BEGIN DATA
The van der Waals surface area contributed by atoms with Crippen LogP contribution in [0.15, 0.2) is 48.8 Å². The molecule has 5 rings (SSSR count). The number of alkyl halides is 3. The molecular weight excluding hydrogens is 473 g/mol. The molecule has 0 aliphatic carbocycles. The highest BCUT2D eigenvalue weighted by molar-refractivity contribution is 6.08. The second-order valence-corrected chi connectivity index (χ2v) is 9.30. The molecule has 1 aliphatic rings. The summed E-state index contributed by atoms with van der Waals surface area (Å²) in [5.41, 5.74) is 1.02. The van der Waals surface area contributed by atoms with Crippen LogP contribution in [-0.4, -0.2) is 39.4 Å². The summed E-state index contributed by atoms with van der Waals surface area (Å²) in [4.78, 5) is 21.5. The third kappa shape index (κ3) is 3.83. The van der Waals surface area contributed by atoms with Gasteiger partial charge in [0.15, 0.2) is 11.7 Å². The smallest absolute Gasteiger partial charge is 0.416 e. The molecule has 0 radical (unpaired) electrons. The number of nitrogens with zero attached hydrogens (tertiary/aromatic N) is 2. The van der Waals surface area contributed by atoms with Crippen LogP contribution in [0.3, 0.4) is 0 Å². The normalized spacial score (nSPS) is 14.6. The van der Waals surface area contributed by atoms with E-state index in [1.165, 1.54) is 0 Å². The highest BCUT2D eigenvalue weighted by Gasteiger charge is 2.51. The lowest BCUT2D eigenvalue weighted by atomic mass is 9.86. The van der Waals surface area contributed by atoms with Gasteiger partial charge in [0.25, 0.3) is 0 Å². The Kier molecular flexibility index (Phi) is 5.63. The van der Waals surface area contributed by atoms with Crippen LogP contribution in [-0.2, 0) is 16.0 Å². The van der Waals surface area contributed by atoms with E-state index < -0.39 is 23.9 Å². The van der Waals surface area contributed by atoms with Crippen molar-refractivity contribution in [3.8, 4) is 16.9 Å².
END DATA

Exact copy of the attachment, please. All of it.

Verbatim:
The van der Waals surface area contributed by atoms with Crippen LogP contribution in [0.15, 0.2) is 48.8 Å². The molecule has 5 rings (SSSR count). The number of alkyl halides is 3. The molecular weight excluding hydrogens is 473 g/mol. The molecule has 0 aliphatic carbocycles. The highest BCUT2D eigenvalue weighted by molar-refractivity contribution is 6.08. The second-order valence-corrected chi connectivity index (χ2v) is 9.30. The molecule has 1 aliphatic rings. The summed E-state index contributed by atoms with van der Waals surface area (Å²) in [5.41, 5.74) is 1.02. The van der Waals surface area contributed by atoms with Crippen LogP contribution in [-0.4, -0.2) is 39.4 Å². The summed E-state index contributed by atoms with van der Waals surface area (Å²) in [4.78, 5) is 21.5. The third kappa shape index (κ3) is 3.83. The van der Waals surface area contributed by atoms with Gasteiger partial charge in [0.15, 0.2) is 11.7 Å². The smallest absolute Gasteiger partial charge is 0.416 e. The molecule has 0 radical (unpaired) electrons. The number of nitrogens with zero attached hydrogens (tertiary/aromatic N) is 2. The van der Waals surface area contributed by atoms with Crippen LogP contribution in [0.3, 0.4) is 0 Å². The normalized spacial score (nSPS) is 14.6. The van der Waals surface area contributed by atoms with E-state index in [1.165, 1.54) is 0 Å². The highest BCUT2D eigenvalue weighted by Gasteiger charge is 2.51. The lowest BCUT2D eigenvalue weighted by atomic mass is 9.86. The van der Waals surface area contributed by atoms with Gasteiger partial charge in [0.25, 0.3) is 0 Å². The Kier molecular flexibility index (Phi) is 5.63. The van der Waals surface area contributed by atoms with Crippen LogP contribution in [-0.2, 0) is 16.0 Å². The van der Waals surface area contributed by atoms with E-state index < -0.39 is 23.9 Å². The van der Waals surface area contributed by atoms with Crippen molar-refractivity contribution in [3.8, 4) is 16.9 Å².